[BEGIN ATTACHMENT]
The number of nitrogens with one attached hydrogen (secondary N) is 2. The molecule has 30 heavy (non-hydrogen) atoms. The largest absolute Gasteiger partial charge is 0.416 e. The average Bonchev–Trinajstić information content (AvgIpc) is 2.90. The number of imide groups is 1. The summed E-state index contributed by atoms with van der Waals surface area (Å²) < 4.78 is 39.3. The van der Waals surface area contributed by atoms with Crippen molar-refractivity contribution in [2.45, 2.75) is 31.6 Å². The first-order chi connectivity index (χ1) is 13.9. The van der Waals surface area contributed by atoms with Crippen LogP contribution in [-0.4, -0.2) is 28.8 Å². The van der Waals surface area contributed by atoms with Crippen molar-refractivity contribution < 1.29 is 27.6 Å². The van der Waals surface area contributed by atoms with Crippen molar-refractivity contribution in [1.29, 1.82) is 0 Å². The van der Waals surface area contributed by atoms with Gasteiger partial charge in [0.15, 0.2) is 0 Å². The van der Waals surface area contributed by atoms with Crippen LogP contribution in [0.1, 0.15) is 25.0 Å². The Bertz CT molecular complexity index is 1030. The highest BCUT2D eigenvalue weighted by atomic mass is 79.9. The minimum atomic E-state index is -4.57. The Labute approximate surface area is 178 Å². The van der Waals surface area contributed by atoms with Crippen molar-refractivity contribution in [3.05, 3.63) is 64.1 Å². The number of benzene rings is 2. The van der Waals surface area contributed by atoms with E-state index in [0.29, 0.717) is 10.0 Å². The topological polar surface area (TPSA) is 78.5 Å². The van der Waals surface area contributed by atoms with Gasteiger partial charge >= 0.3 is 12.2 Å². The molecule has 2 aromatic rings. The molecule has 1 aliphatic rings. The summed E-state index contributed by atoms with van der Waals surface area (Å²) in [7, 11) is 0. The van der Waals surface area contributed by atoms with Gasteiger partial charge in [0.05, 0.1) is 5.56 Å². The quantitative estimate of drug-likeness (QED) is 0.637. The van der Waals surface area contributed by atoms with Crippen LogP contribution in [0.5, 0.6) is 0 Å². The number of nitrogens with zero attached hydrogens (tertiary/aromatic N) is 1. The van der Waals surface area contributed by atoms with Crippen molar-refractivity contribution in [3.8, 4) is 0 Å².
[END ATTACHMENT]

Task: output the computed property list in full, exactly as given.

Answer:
The number of nitrogens with one attached hydrogen (secondary N) is 2. The molecule has 30 heavy (non-hydrogen) atoms. The largest absolute Gasteiger partial charge is 0.416 e. The average Bonchev–Trinajstić information content (AvgIpc) is 2.90. The number of imide groups is 1. The summed E-state index contributed by atoms with van der Waals surface area (Å²) < 4.78 is 39.3. The van der Waals surface area contributed by atoms with Crippen molar-refractivity contribution in [2.45, 2.75) is 31.6 Å². The first-order chi connectivity index (χ1) is 13.9. The van der Waals surface area contributed by atoms with Crippen LogP contribution in [-0.4, -0.2) is 28.8 Å². The van der Waals surface area contributed by atoms with Crippen molar-refractivity contribution < 1.29 is 27.6 Å². The van der Waals surface area contributed by atoms with Crippen molar-refractivity contribution in [1.29, 1.82) is 0 Å². The van der Waals surface area contributed by atoms with Gasteiger partial charge in [0.15, 0.2) is 0 Å². The van der Waals surface area contributed by atoms with Crippen LogP contribution in [0.1, 0.15) is 25.0 Å². The Bertz CT molecular complexity index is 1030. The highest BCUT2D eigenvalue weighted by atomic mass is 79.9. The minimum atomic E-state index is -4.57. The Labute approximate surface area is 178 Å². The van der Waals surface area contributed by atoms with Crippen molar-refractivity contribution in [3.05, 3.63) is 64.1 Å². The number of benzene rings is 2. The van der Waals surface area contributed by atoms with E-state index in [0.29, 0.717) is 10.0 Å². The topological polar surface area (TPSA) is 78.5 Å². The van der Waals surface area contributed by atoms with Gasteiger partial charge >= 0.3 is 12.2 Å². The molecule has 2 aromatic rings. The molecule has 1 aliphatic rings. The summed E-state index contributed by atoms with van der Waals surface area (Å²) in [7, 11) is 0. The van der Waals surface area contributed by atoms with Gasteiger partial charge in [0.05, 0.1) is 5.56 Å². The quantitative estimate of drug-likeness (QED) is 0.637. The van der Waals surface area contributed by atoms with Crippen LogP contribution in [0.5, 0.6) is 0 Å². The number of nitrogens with zero attached hydrogens (tertiary/aromatic N) is 1. The van der Waals surface area contributed by atoms with Crippen molar-refractivity contribution in [3.8, 4) is 0 Å².